Social Power and Education
The focus of this essay is to expand on the concept of social power and education. The phrase "social power" has been used by political scientist and philosophers to refer to the power that is exercised by individuals or groups within a society. The question of power in the educational context has troubled educators, off and on, for years. Ambitious students have attempted to change the landscape of education by injecting the power of the student body into the contemporary political thinking of college presidents and faculty. Political theorists have also attempted to rework liberal political thought but have once again thrust this issue to the forefront of the educational debate. This essay will also focus more intently on the African American college student during the time of the Civil Rights movement and the controversy related to South Africa and it's racism. These two historical events have shaped the way college students have instituted some type of power structure to challenge the powers that be. Appropriately. several recent philosophers of education have examined the issue of social power in the educational context. It is my contention that this issue must be explored before any meaningful revision of how college educational theory can be made. This paper is an attempt to contribute to the investigation of the important question of power in education. This approach will not be limited to the college level, I will also include the high school approach. Dennis Wong asserts that past attempts at classifying specific forms of power rarely succeeded in dispelling confusion, but rather have revealed "at least as much diversity as uniformity". Instead, I begin by looking at one educational theorist's view, before describing my own alternative. Then I draw from my view educational implications that seem important. Following this, I challenge the idea that power-over has control and show how the power of grading supports such a challenge.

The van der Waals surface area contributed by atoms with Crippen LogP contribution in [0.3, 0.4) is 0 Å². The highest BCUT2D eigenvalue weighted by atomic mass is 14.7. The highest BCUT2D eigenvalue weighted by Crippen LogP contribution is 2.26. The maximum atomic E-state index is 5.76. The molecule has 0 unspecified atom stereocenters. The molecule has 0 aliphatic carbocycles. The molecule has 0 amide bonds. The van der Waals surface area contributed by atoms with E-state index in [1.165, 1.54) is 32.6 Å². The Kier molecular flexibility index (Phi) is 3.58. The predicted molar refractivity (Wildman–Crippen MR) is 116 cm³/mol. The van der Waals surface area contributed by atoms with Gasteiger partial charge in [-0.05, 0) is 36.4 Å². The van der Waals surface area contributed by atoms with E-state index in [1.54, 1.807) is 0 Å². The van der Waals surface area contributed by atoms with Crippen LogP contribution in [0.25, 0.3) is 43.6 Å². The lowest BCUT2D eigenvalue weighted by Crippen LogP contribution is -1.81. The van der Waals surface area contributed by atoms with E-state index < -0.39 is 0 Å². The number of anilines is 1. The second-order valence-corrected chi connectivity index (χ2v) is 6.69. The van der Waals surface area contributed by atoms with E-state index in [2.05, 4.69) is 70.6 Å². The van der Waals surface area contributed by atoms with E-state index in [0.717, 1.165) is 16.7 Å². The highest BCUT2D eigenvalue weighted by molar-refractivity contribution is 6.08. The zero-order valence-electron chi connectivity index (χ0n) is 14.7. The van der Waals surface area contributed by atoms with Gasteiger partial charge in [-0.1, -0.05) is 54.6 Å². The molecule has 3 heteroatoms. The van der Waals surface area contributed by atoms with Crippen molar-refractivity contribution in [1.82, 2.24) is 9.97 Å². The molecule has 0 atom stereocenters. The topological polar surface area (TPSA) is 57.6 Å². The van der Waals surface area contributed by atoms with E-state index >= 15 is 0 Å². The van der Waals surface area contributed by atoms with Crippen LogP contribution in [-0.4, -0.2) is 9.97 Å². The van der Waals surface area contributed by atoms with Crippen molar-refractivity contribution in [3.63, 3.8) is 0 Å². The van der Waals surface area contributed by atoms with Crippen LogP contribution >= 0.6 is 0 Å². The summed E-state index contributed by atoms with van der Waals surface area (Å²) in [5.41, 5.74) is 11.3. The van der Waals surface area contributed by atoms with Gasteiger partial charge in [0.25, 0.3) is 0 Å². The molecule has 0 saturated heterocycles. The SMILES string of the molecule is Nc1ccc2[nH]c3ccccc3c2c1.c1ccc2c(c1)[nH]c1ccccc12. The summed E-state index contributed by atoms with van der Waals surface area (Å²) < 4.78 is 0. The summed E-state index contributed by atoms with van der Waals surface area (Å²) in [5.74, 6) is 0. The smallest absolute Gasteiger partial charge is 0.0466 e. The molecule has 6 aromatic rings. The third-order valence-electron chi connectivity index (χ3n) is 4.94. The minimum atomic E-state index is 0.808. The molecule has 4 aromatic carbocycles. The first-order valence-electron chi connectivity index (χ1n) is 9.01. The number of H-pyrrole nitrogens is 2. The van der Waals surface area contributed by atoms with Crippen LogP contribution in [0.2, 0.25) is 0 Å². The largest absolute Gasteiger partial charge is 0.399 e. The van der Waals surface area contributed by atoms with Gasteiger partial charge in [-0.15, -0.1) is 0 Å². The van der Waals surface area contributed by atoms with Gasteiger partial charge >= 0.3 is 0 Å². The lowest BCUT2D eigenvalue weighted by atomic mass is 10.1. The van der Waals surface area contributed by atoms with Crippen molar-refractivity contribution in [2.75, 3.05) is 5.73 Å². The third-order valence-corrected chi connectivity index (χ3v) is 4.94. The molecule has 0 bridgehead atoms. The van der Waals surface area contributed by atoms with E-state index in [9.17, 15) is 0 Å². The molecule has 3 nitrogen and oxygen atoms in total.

Power As Conflict Of Interest
When developing a theory of social power in the educational context, Nicholas Burbules relies on Stevens Luke's well known discussion of power. Lukes defines power this way: "A exercises power over B when A affects B in a manner contrary to B's interest." Following this basic understanding of power, Burbules maintains that "power relations begin with a state of conflicting interests" A theory of power built only on the idea of conflicting interests is inadequate. Such theories are incapable of dealing with cases of professor and student paternalism. Paternalistic behavior is characterized by the use of power by one person over another in an effort to advance the latter's best interest. A professor who forces student to do a presentation even though the student has a stuttering problem is acting paternalistically, and, it seems to me, is obviously exerting power over the student. However, according to Burbules's view of power, the professor is not exerting power over the student since he or she is not effecting the student in a manner contrary to the student's interests. This seems to fly in the face of the ordinary understanding of power. In response to this problem, Burbules suggests that in situations like the one described above, the professor is meeting the student's long term interests. When viewed from a short-term perspective, the professor and student appear to have conflicting interests. However, from the long-term perspective, it is clear that they actually do not (TPE, 98). But this is very false. I argue that just because the student's long-term interest are not in conflict with his or her professor's interest, this does not mean that his or her short-term interest are not in conflict with the professor's interest. That is, his short-term interest of not being made to give a presentation is in conflict with his professor's interest to get the student...
Bibliography: 1) Dennis Wrong, Power (Oxford: Blackwell, 1995), 65
2) Steven Lukes, Power: A Radical View (London: Macmillan, 1974), 27
3) Steven Lukes, Power: Readings In Social And Political Theory (New York Univ. Press).
4) Nicholas C. Burbules, "A Theory Of Power in Education," Educational Theory 36, no. 2 (1986): 97. This article will be cited as TPE.
5) James D. Marshall, "Foucault and Educational Research," in Foucault and Education (New York: Routledge, 1990), 25
6) The Oxford English Dictionary, vol. 12 (Oxford: Oxford University Press, 1989), 259
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